Foreign Policy Magazine
8 July 2021
The United States vowed to destroy the Taliban. Today, they are stronger than ever. But will that last?
In early October 2001, then-U.S. Secretary of State Colin Powell sent a cable to his envoy in Pakistan, ordering her to get a message to the head of the Taliban through Pakistani middlemen: Stop harboring al Qaeda or else. The message, channeled through U.S. Ambassador to Pakistan Wendy Chamberlin to Taliban leader Mullah Mohammed Omar, came days before the U.S. invasion of Afghanistan, amid fears al Qaeda was planning more terrorist attacks on U.S. soil following Sept. 11.
“We will hold leaders of the Taliban personally responsible for any such actions. Every pillar of the Taliban regime will be destroyed,” the cable read.
Now, two decades later, the U.S. war in Afghanistan is coming to a close. And the Taliban, once threatened so bluntly by Washington with total annihilation, have never been stronger.
Taliban forces have taken control of an estimated 188 of Afghanistan’s 407 districts. They are close to seizing dozens of others. Some Afghan government forces have fled the country to escape Taliban advances, seeking refuge in neighboring Tajikistan and Uzbekistan. And amid the retreat, the militant group is seizing containers full of weapons and military hardware left behind by Afghan forces, in scenes some experts compare to Iraqi forces’ retreat from the Islamic State in 2014 that precipitated the rise of the Islamic State caliphate.
The specter of civil war—if not an outright Taliban takeover of the country and toppling of Kabul’s government—could be on the horizon, according to U.S. military commanders and reports on U.S. intelligence assessments.
Interviews with more than a dozen U.S. and Afghan officials as well as other regional experts show the policymaking community is still torn on whether the Taliban can take control of the entire country, including the heavily fortified capital of Kabul, or hold the provinces it has already captured. All agree that despite notes of optimism from U.S. President Joe Biden and his administration on Afghan peace talks, momentum is on the Taliban’s side.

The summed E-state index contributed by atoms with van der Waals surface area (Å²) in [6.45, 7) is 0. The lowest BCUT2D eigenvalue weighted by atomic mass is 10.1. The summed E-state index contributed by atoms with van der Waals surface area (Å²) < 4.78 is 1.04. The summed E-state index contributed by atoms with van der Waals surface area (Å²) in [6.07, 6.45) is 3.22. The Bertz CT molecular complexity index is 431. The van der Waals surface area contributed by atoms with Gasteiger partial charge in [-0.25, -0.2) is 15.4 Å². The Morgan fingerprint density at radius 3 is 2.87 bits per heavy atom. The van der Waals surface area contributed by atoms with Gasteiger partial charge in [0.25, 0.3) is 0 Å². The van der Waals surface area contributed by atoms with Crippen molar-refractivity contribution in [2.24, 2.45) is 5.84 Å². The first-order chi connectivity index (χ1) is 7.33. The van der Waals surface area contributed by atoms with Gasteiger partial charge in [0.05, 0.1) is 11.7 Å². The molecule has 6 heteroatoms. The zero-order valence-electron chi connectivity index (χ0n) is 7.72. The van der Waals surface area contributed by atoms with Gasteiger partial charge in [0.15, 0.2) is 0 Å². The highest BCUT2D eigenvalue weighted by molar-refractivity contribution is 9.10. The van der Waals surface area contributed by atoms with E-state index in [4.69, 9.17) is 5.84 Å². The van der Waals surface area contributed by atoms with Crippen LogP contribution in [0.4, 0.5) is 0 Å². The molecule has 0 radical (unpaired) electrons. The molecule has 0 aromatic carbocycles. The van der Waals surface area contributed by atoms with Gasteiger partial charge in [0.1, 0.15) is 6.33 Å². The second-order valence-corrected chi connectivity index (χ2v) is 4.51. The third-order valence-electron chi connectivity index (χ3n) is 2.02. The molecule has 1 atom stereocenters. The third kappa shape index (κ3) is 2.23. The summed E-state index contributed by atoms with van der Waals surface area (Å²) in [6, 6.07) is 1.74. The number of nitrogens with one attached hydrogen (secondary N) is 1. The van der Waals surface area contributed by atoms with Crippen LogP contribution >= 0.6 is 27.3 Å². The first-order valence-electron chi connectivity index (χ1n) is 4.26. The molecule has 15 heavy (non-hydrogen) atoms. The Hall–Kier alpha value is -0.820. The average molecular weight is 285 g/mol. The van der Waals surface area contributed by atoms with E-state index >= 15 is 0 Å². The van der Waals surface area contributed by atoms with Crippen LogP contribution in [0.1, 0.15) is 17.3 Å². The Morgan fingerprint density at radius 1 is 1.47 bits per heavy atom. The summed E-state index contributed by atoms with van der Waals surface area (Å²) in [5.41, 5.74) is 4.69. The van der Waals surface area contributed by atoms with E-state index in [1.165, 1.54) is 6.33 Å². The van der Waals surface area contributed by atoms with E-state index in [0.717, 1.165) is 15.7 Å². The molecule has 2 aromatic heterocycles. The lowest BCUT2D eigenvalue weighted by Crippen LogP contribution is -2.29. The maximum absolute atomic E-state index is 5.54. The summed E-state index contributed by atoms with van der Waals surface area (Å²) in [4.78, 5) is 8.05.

But the Taliban faces their own challenges: how much blood to expend for the final push after two decades of unbroken combat, how to balance between moderates and hard-liners, and, most importantly, the future they envision for the country when the fighting stops.
As the battlefield shifts toward conventional fighting, the militant group could face fierce resistance in launching frontal assaults on major cities that it would need to fully retake the country, and some experts wonder how much the Afghan people—and possible Taliban recruits—will be willing to take.
“Fighting for the Taliban has been a family affair,” said Haroun Rahimi, a professor at the American University of Afghanistan. “One of the biggest questions they will have to deal with is what was all that death and killing for.”
But even without a political North Star beyond forcing the exit of U.S. troops, the group has shown remarkable resiliency, after two decades of costly counterinsurgency operations and nation-building projects by the United States and its NATO allies. It has bulked up its fighting force—which now stands at between 55,000 and 85,000 full-time fighters, according to estimates from experts—and worked to burnish its international credentials abroad as it attempts to portray itself as a serious diplomatic powerhouse in Afghanistan, all while preserving unity.
“The leadership seems pretty tight. They seem to have control over the commanders on the ground,” said Lisa Curtis, a former senior National Security Council official overseeing South Asia under the Trump administration. She pointed to the fact that when Taliban negotiators agreed to past cease-fires with the Afghan government, their commanders on the ground listened to them and halted fighting. “The Taliban are more unified. They have better command and control than we often give them credit for.”